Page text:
VIEW Journal of European Television History and Culture, our peer-reviewed multi-media and open access e-journal in the field of television studies, devotes its 10th issue (Winter 2016) to Non-fiction Transmedia.
With this issue we aim to offer a scholarly perspective on the emergence of transmedia forms, their technological and aesthetic characteristics, the types of audience engagement they engender, the possibilities they create for engagement with archival content, the technological predecessors that they may or may not have emerged from, and the institutional and creative milieux in which they thrive (or don’t thrive). We welcome contributions from all perspectives including but not restricted to aesthetic, sociological, industrial, media archaeological, and audience/reception studies perspectives.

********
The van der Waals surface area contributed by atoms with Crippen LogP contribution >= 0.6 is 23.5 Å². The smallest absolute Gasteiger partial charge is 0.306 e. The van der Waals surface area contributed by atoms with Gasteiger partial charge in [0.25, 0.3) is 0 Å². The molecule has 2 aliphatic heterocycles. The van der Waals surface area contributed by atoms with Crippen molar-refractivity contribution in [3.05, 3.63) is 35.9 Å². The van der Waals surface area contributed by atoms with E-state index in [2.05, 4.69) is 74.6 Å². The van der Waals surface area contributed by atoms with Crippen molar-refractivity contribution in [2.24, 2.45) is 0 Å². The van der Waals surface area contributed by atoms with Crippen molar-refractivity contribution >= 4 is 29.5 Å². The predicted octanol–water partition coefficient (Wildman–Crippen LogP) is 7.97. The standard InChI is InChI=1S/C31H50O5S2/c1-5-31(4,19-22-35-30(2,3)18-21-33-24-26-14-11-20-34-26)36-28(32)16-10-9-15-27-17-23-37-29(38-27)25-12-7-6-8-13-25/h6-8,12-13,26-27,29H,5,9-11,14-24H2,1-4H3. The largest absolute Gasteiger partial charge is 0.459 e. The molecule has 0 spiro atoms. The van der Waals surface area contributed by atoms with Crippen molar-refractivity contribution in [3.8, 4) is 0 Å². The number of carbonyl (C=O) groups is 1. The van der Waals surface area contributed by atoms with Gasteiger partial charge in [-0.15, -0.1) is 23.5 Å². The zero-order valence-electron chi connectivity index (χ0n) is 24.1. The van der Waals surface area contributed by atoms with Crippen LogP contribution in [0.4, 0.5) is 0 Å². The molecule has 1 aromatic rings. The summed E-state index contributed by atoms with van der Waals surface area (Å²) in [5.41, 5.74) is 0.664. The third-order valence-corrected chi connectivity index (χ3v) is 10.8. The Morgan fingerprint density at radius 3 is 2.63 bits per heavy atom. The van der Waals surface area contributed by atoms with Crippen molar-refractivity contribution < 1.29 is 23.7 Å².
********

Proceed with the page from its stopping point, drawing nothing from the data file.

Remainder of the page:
UPDATE: Deadline extended to 14 September 2015.
VIEW Journal of European Television History and Culture, the first peer-reviewed multi-media e-journal in the field of television studies, devotes its 9th issue (Spring 2016) to TV Formats and Format Research: Theory, methodology, history and new developments. This special issue of VIEW seeks to build on existing format scholarship and deepen our understanding of the history and continuing growth of the TV format business from a European perspective.
VIEW Journal for European Television History and Culture Vol. 4 Issue 08
*** Extended deadline: February 10, 2015 ***
In 1927, when Esfir Schub released her commissioned film The fall of the Romanov Dynasty to commemorate the 10th anniversary of the October Revolution, she hardly knew that her extensive use of film footage and newsreels of the event would mark the invention of a new ‘genre’: the archive based production or compilation genre. Television has adopted this genre, but audiovisual archives have fuelled a wide array of programmes and genres beyond compilation productions.